“I think that it’s always important to let musicians be themselves in any musical situation. Sometimes I have something in mind during the composition process, but it may not translate comfortably for certain people or instruments. Being open to different interpretations and ideas gives the music a chance to work and not feel uncomfortable or boring. The composition is rehearsed but is open for improvisation throughout. Ideally, each performance of a piece should be different in some way.”

For critics prone to read too much into album and track titles, Smith is a valuable reminder of the realities of a musician’s working life. I wondered whether the album title, IIIwas a reference to his name, intended as a personal statement of some kind. The reality is more pragmatic. “III is part of my name,” Smith says, “but in this case I used it simply because it’s my third album and there wasn’t much time to debate album titles.”

The same applies to the track ‘Highschoolish’. I rate the track highly: with its repeated questioning saxophone phrase over a subtle, shifting rhythm, it has a wistful, yearning quality to it, as though he’s look back, fondly or regretfully, to a past experience. Again, though, the reality is more straightforward.

“Actually, this got its title because it sounds like something I would have written back when I was in high school,” Smith explains. “I wasn’t particularly proud of the composition and was just kind of experimenting with composing for chordless saxophone trio and was trying to make the harmonic structure really obvious so that it could be easily heard without piano or guitar playing the harmony.”

Education is, all the same, an important and rewarding part of Smith’s career: “I’ve always valued teaching as an important part of what I do. I have been doing a lot of artist in residence work, as well as masterclasses like the one we’ll be holding at Leeds College here. It’s a great way to share ideas with younger musicians and learn a lot about your own approach to playing music.”

After his extensive UK tour, Smith has a few gigs planned in France as well, where he has played often, and his album Live in France was released in 2009. He enjoys both the musical opportunities and cultural interaction of travel: “I perform mostly in Europe because of the festivals throughout the year as well as the large number of venues that operate year round. I love having the opportunity to travel to new places and experience different cultures and share music experiences with them.”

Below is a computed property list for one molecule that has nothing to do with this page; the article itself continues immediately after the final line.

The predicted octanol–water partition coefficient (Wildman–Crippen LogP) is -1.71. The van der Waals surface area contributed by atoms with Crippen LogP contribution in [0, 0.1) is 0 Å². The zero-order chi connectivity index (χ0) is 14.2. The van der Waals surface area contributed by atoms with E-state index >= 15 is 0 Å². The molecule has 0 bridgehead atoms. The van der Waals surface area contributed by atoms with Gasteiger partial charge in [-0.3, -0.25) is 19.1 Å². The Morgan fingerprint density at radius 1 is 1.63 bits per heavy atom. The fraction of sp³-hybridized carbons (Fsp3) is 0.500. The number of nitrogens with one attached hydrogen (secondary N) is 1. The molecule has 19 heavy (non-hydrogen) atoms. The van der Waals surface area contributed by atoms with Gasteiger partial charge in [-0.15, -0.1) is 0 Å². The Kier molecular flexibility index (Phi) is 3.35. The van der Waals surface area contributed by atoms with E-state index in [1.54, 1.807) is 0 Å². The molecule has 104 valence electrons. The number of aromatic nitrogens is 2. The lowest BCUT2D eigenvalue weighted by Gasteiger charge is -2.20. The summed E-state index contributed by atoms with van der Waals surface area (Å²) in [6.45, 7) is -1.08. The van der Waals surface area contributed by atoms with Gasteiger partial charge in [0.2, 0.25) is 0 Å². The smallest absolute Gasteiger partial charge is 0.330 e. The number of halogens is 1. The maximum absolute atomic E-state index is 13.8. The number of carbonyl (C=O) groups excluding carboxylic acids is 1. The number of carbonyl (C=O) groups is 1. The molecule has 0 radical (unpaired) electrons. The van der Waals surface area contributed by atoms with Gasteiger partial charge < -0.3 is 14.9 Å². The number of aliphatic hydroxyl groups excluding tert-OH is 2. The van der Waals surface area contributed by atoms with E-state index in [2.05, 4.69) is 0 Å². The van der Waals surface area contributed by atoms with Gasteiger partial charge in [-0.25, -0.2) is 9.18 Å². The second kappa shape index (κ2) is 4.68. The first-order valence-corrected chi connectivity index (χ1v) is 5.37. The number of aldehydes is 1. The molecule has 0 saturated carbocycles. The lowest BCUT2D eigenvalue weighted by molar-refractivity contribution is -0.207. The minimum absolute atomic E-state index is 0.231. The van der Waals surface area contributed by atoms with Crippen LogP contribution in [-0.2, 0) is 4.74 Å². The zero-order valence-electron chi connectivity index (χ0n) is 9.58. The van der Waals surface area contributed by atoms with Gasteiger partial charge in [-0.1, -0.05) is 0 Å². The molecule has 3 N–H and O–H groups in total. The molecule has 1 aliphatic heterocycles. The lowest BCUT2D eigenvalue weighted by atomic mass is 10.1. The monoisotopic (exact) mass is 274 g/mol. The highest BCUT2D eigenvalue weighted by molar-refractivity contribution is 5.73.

Noticing an upcoming Masterclass at Trinity Laban in Smith’s diary (6th February), I asked him about the future health and prospects of jazz in the UK:

“I would say that things look pretty good in the UK,” he says. “I just played at the London Jazz Festival with Ambrose [Akinmusire] and people were going wild in there. Next door was [Robert] Glasper and that was completely sold out and then when we went to Ronnie’s for the radio broadcast there was a line down the block for it. The audience is there for sure. As for the younger generation, there is nothing to worry about. I personally know ten saxophone players that would embarrass me thoroughly, and they are all under 25, so if anything, it is inspiring me to try and practise more to catch up with them!”

www.WalterSmith3. com

Walter Smith III is on tour in the UK from 28th January until 9th February. This tour has received a grant from the PRS for Music Foundation. Full dates:

Jan 28 & 29: Pizza Express Dean Street, London
Jan 30: The Sage, Gateshead
Jan 31: Bonnington Theatre, Nottingham
Feb 1: Leeds College of Music, Daytime Masterclass Leeds
Feb 1: Wakefield Jazz Club, Wakefield
Feb 2: CBSO Center, Birmingham
Feb 3: Southport Jazz Festival, Jazz on a Winter’s Weekend, Southport
Feb 6: Trinity College of Music, London
Feb 7: The Spin, Oxford
Feb 8: The Fleece, Boxford
Feb 9: Drill Hall Arts Center, Lincoln

Categories: miscellaneous

Leave a Reply